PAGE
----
It is nice to see Ryan agree with us that  innovation and economic growth are important.  This clip would make him welcome at the orphanage.  Unfortunately, for us orphans, he soon reverses course and smears the orphanage by saying:

The aftermath of the Great Recession, followed by Trump’s 2016 election, produced a new group of pro-worker conservatives [let’s call them reform cons] who advocate a combination of protectionism and industrial policy, expanded wage subsidies, new forms of unionizing, and new family benefits such as paid parental leave and more generous child tax credits and cash allowances. They have arisen in opposition to those—let’s call them the “traditional Reaganite conservatives” [the capitalistic orphans]—who endorse low taxes, limited government, and other policies [we are unsure what these other policies are but the previous sentence suggests free markets and free trade] that favor CEOs and managerial elites ostensibly in the name of economic growth.  [Emphasis added]

This is the paragraph that took us weeks to get over.  We haven’t read every issue of the National Review but we doubt there was ever a paragraph quite this misleading in the history of that august journal.  And, yes, that is our reaction after calming down.

Sidebar Two: Reagan, like all politicians, is not a pure free marketer.  He is, however, fairly regarded as a free marketer despite his occasional lapses.  We think Ryan fairly identifies him and his followers as free market and free trade folks we call capitalistic orphans.  End Sidebar Two.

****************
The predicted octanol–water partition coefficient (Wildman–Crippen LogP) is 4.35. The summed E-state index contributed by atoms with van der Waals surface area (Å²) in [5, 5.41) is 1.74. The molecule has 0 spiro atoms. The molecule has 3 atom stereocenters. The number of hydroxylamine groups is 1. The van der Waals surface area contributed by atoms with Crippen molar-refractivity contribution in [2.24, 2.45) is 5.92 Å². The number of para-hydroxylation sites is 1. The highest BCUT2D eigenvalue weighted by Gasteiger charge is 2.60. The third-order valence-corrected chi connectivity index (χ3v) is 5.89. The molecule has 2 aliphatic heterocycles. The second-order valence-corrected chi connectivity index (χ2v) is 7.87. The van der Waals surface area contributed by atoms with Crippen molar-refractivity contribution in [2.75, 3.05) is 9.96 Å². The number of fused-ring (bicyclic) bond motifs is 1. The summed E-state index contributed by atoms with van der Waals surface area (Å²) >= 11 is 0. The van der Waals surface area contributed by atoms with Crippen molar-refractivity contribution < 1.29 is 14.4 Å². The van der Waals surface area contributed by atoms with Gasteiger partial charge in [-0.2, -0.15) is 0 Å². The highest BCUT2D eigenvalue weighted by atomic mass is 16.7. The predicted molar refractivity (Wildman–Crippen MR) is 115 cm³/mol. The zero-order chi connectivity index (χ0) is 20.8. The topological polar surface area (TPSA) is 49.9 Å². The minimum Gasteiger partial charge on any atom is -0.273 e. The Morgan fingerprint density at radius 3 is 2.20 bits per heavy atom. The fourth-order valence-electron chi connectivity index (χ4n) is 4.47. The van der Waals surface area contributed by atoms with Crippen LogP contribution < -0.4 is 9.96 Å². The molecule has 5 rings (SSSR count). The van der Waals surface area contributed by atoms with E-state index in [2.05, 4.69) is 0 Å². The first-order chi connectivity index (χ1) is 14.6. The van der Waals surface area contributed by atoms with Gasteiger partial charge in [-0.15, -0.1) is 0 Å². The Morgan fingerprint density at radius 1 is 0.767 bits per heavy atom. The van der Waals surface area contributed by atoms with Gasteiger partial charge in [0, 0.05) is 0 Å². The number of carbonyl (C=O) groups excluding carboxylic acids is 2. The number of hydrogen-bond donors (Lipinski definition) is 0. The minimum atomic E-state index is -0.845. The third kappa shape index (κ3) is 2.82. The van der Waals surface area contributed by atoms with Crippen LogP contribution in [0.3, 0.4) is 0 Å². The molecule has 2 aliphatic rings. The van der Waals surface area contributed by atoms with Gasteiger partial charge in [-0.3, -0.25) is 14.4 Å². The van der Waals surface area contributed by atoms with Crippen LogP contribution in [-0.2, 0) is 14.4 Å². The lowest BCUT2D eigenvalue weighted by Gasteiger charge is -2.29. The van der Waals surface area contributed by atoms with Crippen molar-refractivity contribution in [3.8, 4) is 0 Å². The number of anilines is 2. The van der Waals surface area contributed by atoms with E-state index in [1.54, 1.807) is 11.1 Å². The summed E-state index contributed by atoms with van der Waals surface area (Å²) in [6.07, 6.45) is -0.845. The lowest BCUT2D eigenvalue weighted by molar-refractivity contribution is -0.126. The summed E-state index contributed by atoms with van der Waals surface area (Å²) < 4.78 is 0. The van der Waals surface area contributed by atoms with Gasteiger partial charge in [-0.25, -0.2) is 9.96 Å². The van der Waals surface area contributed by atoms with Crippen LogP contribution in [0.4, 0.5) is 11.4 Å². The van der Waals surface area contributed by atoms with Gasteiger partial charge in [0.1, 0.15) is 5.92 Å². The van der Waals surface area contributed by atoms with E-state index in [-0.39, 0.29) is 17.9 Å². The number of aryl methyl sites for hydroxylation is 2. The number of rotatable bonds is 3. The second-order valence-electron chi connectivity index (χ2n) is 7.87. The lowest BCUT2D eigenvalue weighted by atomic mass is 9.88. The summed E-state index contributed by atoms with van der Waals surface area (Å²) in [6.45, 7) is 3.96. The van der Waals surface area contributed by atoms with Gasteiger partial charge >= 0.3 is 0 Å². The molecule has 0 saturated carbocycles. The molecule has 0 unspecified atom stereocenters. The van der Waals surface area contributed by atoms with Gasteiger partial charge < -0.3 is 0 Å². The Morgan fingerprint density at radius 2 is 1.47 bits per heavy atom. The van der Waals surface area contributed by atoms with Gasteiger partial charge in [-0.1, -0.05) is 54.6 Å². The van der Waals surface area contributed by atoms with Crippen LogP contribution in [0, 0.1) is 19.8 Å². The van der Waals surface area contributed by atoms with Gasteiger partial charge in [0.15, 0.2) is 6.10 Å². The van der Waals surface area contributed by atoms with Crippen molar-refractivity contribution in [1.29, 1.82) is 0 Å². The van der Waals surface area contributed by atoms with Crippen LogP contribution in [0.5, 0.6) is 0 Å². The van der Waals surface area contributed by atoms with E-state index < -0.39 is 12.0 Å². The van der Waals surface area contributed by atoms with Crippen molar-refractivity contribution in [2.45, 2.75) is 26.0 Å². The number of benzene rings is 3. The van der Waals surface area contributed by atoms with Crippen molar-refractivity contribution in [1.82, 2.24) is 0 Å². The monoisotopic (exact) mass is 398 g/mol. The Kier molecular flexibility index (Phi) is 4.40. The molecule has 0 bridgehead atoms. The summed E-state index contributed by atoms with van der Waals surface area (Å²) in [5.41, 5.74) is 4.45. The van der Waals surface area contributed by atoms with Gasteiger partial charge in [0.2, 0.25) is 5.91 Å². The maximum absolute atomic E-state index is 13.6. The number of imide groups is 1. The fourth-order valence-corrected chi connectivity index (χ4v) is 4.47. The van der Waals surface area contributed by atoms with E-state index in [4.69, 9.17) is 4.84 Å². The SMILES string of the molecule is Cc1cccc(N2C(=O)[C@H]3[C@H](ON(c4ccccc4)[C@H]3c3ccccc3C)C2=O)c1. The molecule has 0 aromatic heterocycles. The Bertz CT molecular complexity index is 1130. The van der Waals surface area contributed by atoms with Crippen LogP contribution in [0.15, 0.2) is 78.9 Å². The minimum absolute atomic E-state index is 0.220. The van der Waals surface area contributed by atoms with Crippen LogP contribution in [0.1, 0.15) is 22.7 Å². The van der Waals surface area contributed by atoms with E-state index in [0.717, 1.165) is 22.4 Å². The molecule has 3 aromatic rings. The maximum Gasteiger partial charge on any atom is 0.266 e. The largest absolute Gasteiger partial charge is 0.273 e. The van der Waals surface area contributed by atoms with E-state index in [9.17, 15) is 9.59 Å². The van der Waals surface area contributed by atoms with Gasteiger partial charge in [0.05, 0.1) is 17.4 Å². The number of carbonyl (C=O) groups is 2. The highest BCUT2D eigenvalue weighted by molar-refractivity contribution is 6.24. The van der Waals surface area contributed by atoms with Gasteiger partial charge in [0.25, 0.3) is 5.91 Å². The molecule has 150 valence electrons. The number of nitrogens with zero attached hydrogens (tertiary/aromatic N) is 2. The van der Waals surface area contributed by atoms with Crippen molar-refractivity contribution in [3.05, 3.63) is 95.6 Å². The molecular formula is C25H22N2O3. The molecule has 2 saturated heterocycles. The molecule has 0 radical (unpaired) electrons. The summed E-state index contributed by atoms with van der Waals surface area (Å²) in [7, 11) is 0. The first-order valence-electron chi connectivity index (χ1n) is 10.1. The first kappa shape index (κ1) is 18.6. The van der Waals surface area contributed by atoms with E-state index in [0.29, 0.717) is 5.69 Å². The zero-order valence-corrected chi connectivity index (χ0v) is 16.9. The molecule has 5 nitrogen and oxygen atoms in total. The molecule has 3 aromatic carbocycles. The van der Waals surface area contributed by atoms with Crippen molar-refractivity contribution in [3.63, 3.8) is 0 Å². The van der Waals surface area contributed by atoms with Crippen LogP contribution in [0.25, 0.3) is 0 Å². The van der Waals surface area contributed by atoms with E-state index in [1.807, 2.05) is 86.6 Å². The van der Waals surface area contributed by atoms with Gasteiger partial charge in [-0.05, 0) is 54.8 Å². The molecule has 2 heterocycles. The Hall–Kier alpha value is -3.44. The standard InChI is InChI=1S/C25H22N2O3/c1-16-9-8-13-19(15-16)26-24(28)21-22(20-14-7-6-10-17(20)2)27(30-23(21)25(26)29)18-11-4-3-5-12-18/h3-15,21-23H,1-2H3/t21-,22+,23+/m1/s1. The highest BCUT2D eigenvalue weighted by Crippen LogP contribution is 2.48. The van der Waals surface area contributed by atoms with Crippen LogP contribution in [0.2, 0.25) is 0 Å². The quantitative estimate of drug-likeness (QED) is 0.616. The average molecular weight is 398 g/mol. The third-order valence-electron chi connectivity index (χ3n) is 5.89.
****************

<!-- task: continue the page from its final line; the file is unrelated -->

The third person we have invited into the room is Richard M. Reinsch II from National Affairs.  He sets the story straight in his published comments from debating another reform con,  Oren Cass:

We are all consumers, but we are not all manufacturing workers [or any other favored group]. The need to serve the consumer is key to the dynamism and creativity that epitomizes a market economy. While meeting this need can be challenging — and the price can be steep for those who fail — a market economy nonetheless provides the best jobs program on offer. After all, the choices of consumers determine which products or economic actions will work to our comparative advantage and which will not. Through this process of discovery, investors ultimately learn where to invest, workers learn where to work, and producers learn what resources they will need to bring goods and services to the market. This is how millions of new jobs are created — jobs in industries that previously did not even exist. This is not a neoliberal conspiracy or a degraded form of American consumerism, but a crucial feature of how trade increases the wealth of a country.

As Richard’s comments show, Ryan mischaracterizes both his group, reform cons, and the orphans in one short paragraph.  The reform cons are not pro-worker.  They are strongly supportive of a few workers while harming most of them.  They also have little to offer the entrepreneurs that Ryan extolls in the first quote.   Protection and industrial policy hurts most workers while helping some.  Contrary to what Ryan says protectionism and other market restrictions are exactly what the CEOs and managerial elite want.  That is one of the reasons they spend so much money trying to influence governmental policy.